It’s not easy starting a business and Chef’s Armoury founder Leigh Hudson says his was only the third business in the world to retail Japanese knives outside of Japan. Here’s how he did it.
Leigh Hudson is the founder of Chef’s Armoury specialising in Japanese knives, cookware and Japanese food products. He started the business almost 16 years ago in a pop-up shop at the back of the café he was running in Sydney with his wife, Stephanie. Here he tells Forbes Australia how to make it in a niche market.
What is something from your formative years that gave you an entrepreneurial spirit?
I loved fine arts from when I was very young and had a private tutor for painting. I then studied under George Virine in his sculpting studio from when I was 12 to the age of 15. I realised I was not going to make a living in the arts. I left school in Year 11, because that’s what you do when you’re an entrepreneur and I pursued a career as a chef. After 15 years in the hospitality industry, I had done it all. I always knew I would forge my own path, and in 2006 my wife and I went to Japan and came back with a few chef knives. These knives were something special, handcrafted one by one and never before seen in Australia. What started as a passion turned into a business.
What is something you do every day that sets you up for success?
I consume a lot of news from around the world. I run a business and I am also an active investor, so I need to know what is going on for a number of reasons. This gives me knowledge and perspective for trading but also helps me to connect with customers. I constantly tell our staff we never ask a customer ‘Can I help you’, instead we start conversations. It doesn’t matter who walks in, they might be a first-year apprentice or a top chef, they want to be treated like your friend and not a customer. After 15 years in business, we get messages from chefs thanking us for the influence we’ve had on the culinary scene. Many chefs have also become our ambassadors.
What is one attribute that you feel others underestimate in you?
My knowledge of Japan. People, especially in Japan, underestimate my broad knowledge of Japanese culture. I was blown away by the country, the people, the culture and the beauty and simplicity and authenticity of what I found there, so I made it my mission to have a deep understanding of Japanese culture and aesthetic.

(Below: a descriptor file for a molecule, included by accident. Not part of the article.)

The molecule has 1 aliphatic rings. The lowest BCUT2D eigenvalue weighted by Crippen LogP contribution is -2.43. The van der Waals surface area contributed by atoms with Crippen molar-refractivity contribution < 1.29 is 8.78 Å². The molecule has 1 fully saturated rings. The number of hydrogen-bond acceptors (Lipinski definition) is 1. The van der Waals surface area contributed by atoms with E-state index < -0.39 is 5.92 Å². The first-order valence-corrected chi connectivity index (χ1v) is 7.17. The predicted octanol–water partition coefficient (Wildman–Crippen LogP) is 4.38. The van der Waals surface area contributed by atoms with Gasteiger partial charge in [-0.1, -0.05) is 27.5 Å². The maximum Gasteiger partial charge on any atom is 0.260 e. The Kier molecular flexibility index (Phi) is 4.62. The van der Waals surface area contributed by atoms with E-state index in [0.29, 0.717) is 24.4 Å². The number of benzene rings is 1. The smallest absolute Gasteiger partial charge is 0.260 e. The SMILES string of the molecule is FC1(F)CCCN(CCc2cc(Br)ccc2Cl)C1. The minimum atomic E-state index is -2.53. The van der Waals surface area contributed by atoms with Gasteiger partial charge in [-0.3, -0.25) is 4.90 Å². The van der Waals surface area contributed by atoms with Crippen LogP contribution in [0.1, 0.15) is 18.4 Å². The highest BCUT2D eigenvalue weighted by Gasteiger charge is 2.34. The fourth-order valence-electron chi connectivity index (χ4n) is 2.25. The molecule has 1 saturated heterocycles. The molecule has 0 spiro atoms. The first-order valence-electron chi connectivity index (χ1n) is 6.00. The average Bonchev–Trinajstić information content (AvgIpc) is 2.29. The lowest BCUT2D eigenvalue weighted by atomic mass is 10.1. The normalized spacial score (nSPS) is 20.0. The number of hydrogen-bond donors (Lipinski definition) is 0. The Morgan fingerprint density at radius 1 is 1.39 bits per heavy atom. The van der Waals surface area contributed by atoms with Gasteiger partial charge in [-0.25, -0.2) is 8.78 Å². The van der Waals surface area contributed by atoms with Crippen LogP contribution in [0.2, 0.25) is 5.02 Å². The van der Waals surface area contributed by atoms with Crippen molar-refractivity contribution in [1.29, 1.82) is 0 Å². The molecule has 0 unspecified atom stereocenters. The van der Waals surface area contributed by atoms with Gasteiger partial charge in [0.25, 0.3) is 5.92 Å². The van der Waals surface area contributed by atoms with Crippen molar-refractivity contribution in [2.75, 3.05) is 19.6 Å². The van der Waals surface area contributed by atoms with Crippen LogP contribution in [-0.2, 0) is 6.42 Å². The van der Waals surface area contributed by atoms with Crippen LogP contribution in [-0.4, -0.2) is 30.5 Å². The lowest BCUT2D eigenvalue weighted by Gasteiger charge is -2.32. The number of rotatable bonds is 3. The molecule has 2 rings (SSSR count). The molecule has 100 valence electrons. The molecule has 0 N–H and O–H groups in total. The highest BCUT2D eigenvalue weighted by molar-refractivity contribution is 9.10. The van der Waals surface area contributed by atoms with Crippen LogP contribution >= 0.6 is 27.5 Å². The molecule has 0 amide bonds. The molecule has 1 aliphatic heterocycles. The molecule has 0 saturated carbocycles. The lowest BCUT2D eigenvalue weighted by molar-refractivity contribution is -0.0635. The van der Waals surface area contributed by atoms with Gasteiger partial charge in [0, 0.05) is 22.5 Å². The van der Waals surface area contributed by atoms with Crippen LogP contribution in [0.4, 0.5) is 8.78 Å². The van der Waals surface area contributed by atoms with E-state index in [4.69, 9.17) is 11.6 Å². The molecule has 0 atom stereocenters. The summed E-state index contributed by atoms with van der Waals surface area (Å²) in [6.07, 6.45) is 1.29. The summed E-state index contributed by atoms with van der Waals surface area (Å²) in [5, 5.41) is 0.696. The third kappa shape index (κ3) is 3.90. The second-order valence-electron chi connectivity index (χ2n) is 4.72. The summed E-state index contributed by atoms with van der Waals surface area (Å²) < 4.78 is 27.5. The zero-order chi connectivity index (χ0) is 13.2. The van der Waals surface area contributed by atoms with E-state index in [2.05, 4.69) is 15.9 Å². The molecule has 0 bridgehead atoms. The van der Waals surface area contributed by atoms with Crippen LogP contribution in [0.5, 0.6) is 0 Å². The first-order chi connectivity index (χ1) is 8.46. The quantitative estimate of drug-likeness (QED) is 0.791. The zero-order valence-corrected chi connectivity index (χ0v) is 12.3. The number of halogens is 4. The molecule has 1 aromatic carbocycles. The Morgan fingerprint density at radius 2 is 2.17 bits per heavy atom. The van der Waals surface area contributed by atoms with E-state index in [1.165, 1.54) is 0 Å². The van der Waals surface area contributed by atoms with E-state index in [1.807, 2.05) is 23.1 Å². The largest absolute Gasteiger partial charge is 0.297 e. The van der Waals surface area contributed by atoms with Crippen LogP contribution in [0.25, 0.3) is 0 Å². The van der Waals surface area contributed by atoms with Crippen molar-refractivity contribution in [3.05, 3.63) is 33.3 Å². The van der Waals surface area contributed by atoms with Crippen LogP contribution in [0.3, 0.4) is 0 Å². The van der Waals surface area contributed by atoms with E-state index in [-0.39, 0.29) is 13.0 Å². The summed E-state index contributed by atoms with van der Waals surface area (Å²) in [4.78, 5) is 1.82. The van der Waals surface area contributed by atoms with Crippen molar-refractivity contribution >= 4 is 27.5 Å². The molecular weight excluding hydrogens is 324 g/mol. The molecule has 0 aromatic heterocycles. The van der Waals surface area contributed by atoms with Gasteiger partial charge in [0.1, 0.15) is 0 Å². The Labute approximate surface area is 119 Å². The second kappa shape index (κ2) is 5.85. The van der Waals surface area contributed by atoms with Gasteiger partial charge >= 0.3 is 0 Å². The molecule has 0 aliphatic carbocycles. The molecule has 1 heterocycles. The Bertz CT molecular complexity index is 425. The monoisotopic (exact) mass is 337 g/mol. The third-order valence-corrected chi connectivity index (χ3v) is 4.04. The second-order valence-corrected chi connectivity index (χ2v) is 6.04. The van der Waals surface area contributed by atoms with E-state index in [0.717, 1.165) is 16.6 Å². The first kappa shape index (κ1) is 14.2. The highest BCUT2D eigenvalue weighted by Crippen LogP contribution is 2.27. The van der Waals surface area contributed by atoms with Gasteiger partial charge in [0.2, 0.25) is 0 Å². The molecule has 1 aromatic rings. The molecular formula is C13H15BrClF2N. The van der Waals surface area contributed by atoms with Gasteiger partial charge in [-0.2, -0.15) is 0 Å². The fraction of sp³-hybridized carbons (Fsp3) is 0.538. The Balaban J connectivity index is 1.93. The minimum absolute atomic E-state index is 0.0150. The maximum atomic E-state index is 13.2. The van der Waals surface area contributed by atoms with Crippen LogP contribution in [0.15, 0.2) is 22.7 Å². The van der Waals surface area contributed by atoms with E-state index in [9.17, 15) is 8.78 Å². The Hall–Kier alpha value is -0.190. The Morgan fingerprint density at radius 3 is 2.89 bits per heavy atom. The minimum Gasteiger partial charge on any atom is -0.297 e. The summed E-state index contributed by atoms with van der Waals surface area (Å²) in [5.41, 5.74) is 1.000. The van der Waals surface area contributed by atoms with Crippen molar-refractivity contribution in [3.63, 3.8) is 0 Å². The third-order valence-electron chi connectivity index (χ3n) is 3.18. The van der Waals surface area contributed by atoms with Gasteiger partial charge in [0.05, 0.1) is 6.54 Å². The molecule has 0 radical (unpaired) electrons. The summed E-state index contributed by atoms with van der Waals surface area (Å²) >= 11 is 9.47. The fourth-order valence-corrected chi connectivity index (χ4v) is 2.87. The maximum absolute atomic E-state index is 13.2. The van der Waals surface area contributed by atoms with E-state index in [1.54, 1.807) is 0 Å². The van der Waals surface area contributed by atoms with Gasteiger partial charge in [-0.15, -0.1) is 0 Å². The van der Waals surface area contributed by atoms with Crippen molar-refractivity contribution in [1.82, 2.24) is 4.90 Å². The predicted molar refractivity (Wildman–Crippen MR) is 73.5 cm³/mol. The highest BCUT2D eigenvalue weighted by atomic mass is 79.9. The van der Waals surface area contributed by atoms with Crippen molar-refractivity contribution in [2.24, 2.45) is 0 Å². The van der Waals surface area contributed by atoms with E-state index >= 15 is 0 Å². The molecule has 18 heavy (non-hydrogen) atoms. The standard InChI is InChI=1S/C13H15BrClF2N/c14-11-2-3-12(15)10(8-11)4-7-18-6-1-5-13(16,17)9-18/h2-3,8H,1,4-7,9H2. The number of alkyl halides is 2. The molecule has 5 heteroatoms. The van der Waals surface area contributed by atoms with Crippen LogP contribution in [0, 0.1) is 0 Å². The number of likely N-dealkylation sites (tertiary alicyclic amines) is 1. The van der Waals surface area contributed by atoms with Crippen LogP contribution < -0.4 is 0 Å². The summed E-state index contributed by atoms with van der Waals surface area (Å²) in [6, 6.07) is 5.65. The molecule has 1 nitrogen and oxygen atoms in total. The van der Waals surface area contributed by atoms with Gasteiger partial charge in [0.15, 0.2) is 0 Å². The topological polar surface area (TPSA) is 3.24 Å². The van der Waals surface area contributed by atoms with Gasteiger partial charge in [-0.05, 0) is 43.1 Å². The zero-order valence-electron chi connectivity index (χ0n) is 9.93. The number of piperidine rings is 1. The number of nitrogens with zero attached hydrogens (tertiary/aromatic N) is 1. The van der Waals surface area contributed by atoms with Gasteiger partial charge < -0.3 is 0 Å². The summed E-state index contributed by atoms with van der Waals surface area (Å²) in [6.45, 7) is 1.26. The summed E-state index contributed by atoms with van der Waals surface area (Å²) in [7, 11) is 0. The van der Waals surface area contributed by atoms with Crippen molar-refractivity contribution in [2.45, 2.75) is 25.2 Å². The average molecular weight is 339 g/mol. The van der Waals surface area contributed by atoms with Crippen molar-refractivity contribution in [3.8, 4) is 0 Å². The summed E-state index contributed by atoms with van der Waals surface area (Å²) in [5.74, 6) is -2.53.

What is a challenge in life or business that changed how you moved forward?
Getting stock when we first started was so difficult. When we opened in 2007 there were only 2 other Japanese knife stores outside of Japan. It was a niche market, and we went to Japan and said we wanted to sell these knives in Australia, but it was a resounding ‘no’. Artisans wouldn’t sell them to us. We couldn’t get stock. I needed to know why, so I spent time getting my hands dirty with blacksmiths, sharpeners, handle makers and even the steelworkers making knife steel. When they understood my respect for their craftsmanship, little by little, they were happy to do business with us. I can proudly say we taught many Japanese craftsmen how to export.
What’s your next move to continue your success?
It’s very important for us to continue to educate, inspire & collaborate. I want to continue to inspire home cooks and the next generation of chefs, so we are working on an event series for groups of about 20 people to learn and experience the amazing world of Japanese knives, cookware and ingredients. Collaborations might be in the form of a primary producer or a chef collaboration.
Food preparation shouldn’t be seen as a task or a chore. If the tools you are using give you joy, look beautiful and feel good, then it puts you in a completely different mindset. Food prep is much less of an effort and it’s the same for cooking. If it is something you connect with in an emotional way, it’s always more fulfilling.
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